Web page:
How to Write Headlines that Get Attention

How to Write Headlines that Get Attention

Consider this.

There are a staggering 112,500 blog posts published every hour.

And here’s the deal.

Your article must grab your reader’s attention. If it doesn’t, it will be lost amongst the billions of pages of internet landfill.

The headline is what your reader first notices.

Sure, a reader is drawn to an alluring image or photo but that’s only because we can process an image faster than words. But it’s the headline that gets you thinking. If it’s not compelling, the reader will continue their scanning.

This post will show you how to write headlines that captivate your reader.

The most important element of a post is the headline

Make no mistake — the headline is the opening act of the show.

If the headline isn’t read, there’s no chance the content of your post will be read.

Being able to write headlines that grab attention is the most important skill to master as an online writer.

Firstly, your reader is busy scanning. It’s the job of the headline to stop the reader dead in her tracks from further scanning and make her take notice. If the headline entices her, she’ll go on to read the opening sentence.

The headline must contain a promise and a benefit to the reader, about what the article is about.

The promise in the headline must be delivered in the content of your article.

However, you’re only able to grab the reader’s attention if the promise in the headline can benefit them. The key to this is understanding your audience, their problems, and what they hope to achieve.

David Ogilvy in his book Ogilvy on Advertising said:

The headlines which work best are those that promise the reader a benefit.

I’m now going to show you how to create a headline that catches the reader’s attention and draws them in.

How to write headlines that seduce using the 4 U’s Formula

It’s called the 4 U’s Headline Formula and works like this.

Is the headline:

  • Useful?
  • Unique?
  • Ultra-specific?
  • Urgent?

Let’s work through an example.

Useful

Say you’re going to write an article about how to clean windows. That’s your headline.

How to Clean Windows

The promise you’re making is that you’re going to show your reader how to clean windows. It’s a useful headline but you’re not making it unique, ultra-specific, or urgent.

Unique

By changing the headline, it can be made unique. For example,

How to Clean Windows with Ammonia

Now the headline has an element of uniqueness. Cleaning windows using ammonia may not be well known.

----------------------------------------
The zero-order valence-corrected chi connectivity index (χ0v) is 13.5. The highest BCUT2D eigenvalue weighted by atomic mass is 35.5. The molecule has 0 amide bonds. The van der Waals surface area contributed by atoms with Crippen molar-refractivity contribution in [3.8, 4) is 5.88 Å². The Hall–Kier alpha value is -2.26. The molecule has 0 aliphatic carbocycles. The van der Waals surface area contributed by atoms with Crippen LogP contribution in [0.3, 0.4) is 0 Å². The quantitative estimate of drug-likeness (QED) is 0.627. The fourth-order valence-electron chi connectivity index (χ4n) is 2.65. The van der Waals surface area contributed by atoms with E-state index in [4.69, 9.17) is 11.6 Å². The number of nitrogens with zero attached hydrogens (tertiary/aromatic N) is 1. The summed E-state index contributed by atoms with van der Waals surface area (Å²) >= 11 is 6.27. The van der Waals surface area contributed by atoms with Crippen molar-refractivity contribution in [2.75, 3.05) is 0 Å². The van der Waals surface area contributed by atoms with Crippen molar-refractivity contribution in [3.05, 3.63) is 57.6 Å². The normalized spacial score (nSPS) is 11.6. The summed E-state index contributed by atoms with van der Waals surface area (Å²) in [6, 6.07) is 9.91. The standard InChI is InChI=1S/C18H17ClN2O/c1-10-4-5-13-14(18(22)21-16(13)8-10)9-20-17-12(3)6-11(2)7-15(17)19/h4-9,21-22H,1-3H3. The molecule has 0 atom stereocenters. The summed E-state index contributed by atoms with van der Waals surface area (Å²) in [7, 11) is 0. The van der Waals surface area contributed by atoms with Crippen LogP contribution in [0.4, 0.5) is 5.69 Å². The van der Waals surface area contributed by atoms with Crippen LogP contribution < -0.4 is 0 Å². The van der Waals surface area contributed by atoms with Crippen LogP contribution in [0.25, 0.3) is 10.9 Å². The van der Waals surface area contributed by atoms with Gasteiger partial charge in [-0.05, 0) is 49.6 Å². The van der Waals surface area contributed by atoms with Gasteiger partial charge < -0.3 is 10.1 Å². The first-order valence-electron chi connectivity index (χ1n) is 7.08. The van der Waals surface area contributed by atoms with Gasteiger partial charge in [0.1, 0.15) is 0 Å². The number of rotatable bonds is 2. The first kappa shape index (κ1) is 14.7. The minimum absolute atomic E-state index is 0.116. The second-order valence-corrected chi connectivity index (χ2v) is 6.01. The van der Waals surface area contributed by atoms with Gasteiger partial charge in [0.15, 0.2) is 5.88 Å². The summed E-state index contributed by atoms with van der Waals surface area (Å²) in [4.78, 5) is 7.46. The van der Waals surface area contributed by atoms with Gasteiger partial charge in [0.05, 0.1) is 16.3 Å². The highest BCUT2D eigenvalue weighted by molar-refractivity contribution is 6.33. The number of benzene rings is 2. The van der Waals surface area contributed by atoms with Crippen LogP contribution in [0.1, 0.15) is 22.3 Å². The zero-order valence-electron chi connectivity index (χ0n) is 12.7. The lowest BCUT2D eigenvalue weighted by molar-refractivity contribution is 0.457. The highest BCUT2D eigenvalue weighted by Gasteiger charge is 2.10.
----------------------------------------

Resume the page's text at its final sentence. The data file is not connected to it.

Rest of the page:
Ultra-specific

But a further step is required to make it stand out and demand attention. This can be done by making the headline ultra-specific.

36 Ways to Clean Windows Using Ammonia

Now the headline is useful because it promises to teach you something; it’s unique, and it’s ultra-specific.

Urgent

And finally, you could put some urgency into the headline.

36 Ways to Clean Windows using Ammonia Before Nightfall

So now you have a headline that’s ultra-specific, urgent, unique, and useful

Other useful information about using the 4 U’s Formula

  1. The goal is to get as many of the 4 U’s into your headline as possible. The trade-off is the more you have, the longer the headline. A short headline is always better.
  2. Ideally, you want at least three of the U’s in the headline. The most important are Useful, Unique and one other being Ultra-specific or Urgent.
  3. For ultra-specific I’ve used “36 Ways”. Numbering may have been done to death, but it works. In fact, the larger the number the higher the engagement.
  4. Urgency is the most difficult to fit into a headline. There are two ways you can do this.
  • Put a deadline on it, like, “Order this year’s vintage wine now, limited supplies”, or “Order your copy before the midnight deadline”.
  • Another way to create urgency is the idea that something bad is going to happen to you if you don’t act now (the threat of death or a major illness), or you’re going to miss out on something good.

Summary

The job of the headline is to get your readers attention so she’ll then read your first sentence.

The headline is the most important element of your post and must contain a promise and a benefit to your reader.

The 4 U’s Formula of how to write headlines gives you a framework to craft seductive headlines by making them:

  1. Useful
  2. Unique
  3. Ultra-specific
  4. Urgent

Although a short headline has more punch than a longer one, the goal is to get as many of the 4 U’s into your headline as possible.

That said, always include the most important which are Useful and Unique.


Originally published at Strategic Content.

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